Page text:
Last week VividCortex's Preetam Jinka published a post on his personal blog examining how our engineering team had overcome a problem with MySQL replication by using a new parallelization policy introduced in MySQL 5.7: LOGICAL_CLOCK .
The solution we developed—which achieves faster replication via group commit and a carefully calibrated delay—can offer huge replication improvements, but its implementation isn't immediately obvious or intuitive. We thought it worthwhile to provide a fuller description of how we arrived at the solution Preetam outlined.
Things started when Preetam noted that replication delay had been getting worse for some of our shards, in fairly periodic waves. These were the kinds of results we were seeing:
As Preetam wrote in his post, a solution to these periodic delays was eluding us. "It wasn't about resources. The replicas have plenty of CPU and I/O available. We’re also using multithreaded replication (a.k.a. MTR) but most of the replication threads were idle."
There were a couple of attempted fixes that we attempted right away:
Interestingly, even at this early stage, we were aware of MySQL 5.7's LOGICAL_CLOCK parallelization policy. But our initial experiments with it offered nothing of value, even though the MySQL High Availability team had written that it offers optimal concurrency. The MySQL 5.7 reference manual defines LOGICAL_CLOCK like this:
LOGICAL_CLOCK : Transactions that are part of the same binary log group commit on a master are applied in parallel on a slave. There are no cross-database constraints, and data does not need to be partitioned into multiple databases.
Unfortunately, our first foray with --slave-parallel-type=LOGICAL_CLOCK actually resulted in slower replication than --slave-parallel-type=DATABASE . It didn't appear to offer an answer. [Spoiler alert: we had yet to develop a key component of how to optimize the new policy, involving grouping more transactions per binary log commit.]
We weren't sure the best way to proceed. We noted that one major cause of bad replication can be long-running queries, because they parallelize on the master but serialize on replicas. A workaround can be to break big queries into many small ones. Or, to really fix the problem, get rid of MySQL replication altogether! Those weren't immediately viable or practical solutions, though.
At this point, a few of our shards were suffering some serious delays. The worst was behind by at least 16 hours. Here's a 30 day snapshot:
We looked back at the master in order to understand the replica more fully. Looking at the write load on the master can be a good way to analyze what the replica's write load is doing, which might be making lag.
Using VividCortex, we examined the Top Queries related to the lagging shards and noted that there had been a great deal of metrics, sketching, and—probably most importantly—downsampling surfaced over the past month.
The downsampling in particular had increased dramatically, though it still wasn't the top contributor to these top queries. However, that kind of change is significant; delays like the ones we were seeing can be the result of redownsampling, causing duplicate work.
In the screenshot below, note where the cursor is hovering over the sparkline. With VividCortex, we're able to look at the total of execution time in the pictured period—which, in this case, was ten seconds. Hovering over a point shows an instantaneous value as a rate; here, that essentially means ten seconds of execution per second. So, the concurrency of query #1 is 10x. If this isn't possible to parallelize at least 10x on the replica, the replica will not keep up with the master.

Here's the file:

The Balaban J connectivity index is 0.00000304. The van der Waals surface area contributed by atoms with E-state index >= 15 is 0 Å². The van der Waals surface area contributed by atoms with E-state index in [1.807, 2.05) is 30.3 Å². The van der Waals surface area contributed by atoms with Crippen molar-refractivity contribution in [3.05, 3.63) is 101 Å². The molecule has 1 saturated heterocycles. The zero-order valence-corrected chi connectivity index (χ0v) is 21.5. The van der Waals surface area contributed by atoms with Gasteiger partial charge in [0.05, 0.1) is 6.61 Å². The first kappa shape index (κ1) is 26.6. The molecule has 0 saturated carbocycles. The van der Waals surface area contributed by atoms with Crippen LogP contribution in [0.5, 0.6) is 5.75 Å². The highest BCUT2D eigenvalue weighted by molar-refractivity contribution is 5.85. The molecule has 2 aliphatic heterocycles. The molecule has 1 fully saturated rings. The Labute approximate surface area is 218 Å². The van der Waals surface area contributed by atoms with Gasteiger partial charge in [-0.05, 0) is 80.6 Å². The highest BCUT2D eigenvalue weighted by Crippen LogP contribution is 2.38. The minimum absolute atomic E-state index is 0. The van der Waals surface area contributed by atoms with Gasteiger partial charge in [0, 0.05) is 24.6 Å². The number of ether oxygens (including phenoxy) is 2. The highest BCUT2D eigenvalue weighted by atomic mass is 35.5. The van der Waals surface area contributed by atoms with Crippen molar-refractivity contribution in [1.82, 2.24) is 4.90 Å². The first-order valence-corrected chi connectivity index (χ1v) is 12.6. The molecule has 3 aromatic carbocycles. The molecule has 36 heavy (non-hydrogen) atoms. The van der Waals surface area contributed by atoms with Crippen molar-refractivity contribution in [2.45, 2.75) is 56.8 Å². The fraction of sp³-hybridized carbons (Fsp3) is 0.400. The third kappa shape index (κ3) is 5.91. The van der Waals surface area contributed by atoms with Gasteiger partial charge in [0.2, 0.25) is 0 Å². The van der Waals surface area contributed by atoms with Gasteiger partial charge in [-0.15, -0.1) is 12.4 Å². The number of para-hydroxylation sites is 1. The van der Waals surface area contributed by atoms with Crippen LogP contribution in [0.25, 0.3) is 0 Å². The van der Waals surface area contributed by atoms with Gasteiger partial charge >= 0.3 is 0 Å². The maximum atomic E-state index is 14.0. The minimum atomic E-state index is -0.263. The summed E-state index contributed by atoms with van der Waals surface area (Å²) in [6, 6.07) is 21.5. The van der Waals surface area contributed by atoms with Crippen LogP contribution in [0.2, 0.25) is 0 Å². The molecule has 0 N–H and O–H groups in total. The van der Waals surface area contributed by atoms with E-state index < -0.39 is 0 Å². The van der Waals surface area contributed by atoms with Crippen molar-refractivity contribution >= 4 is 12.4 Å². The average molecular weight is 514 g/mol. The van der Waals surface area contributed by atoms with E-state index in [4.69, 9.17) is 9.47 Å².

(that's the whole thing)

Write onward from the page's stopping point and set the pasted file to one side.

At this point, Preetam returned to the original idea of experimenting with LOGICAL_CLOCK . But this time, he also took note of binlog_group_commit_sync_delay , introduced in MySQL 5.7.2+.
Controls how many microseconds the binary log commit waits before synchronizing the binary lo g file to disk… Setting binlog-group-commit-sync-delay to a microsecond delay enables more transactions to be synchronized together to disk at once, reducing the overall time to commit a group of transactions because the larger groups require fewer time units per group ( MySQL Reference Manual ).
It took us a couple tries to find the exact setting for the binlog_group_commit_sync_delay . We started with 50 ms, but that was too much. Overall query latency went up (by ~50 ms) and caused the consumers to fall behind.
On the other hand, 500 µs was too low, and it caused the replicas to fall behind again.
At first, 3 ms appeared to be the sweet spot, and resulted in what looked like overall replication improvement. Success! However, over the next few days, the replicas eventually started falling behind again, and we responded by upping the delay; it's at 10 ms now.
This last delay increase actually confirmed some feedback that Jean-François Gagné commented on Preetam's blog post shortly after it was published. Jean-François wrote
In my experience, 3 ms for delaying commit on the master is not a lot. On some of my systems, I am delaying commit by up to 300 ms (0.3 second), but this system does not have a very high commit rate (transactions are "big"). If 3 ms is working well for you, my guess is that you have a very high commit rate and very short transactions.
He also kindly shared these links for additional reading:
Overall, this was an interesting issue to address and not at all as obvious as one might think. We hope the solution we arrived at is useful for you and your organizations, especially if these MySQL settings were previously unfamiliar. Is this something you've used before? If not, and this post inspires you to experiment with them now, how well do they work? Do different delay settings work even better for you? Let us know!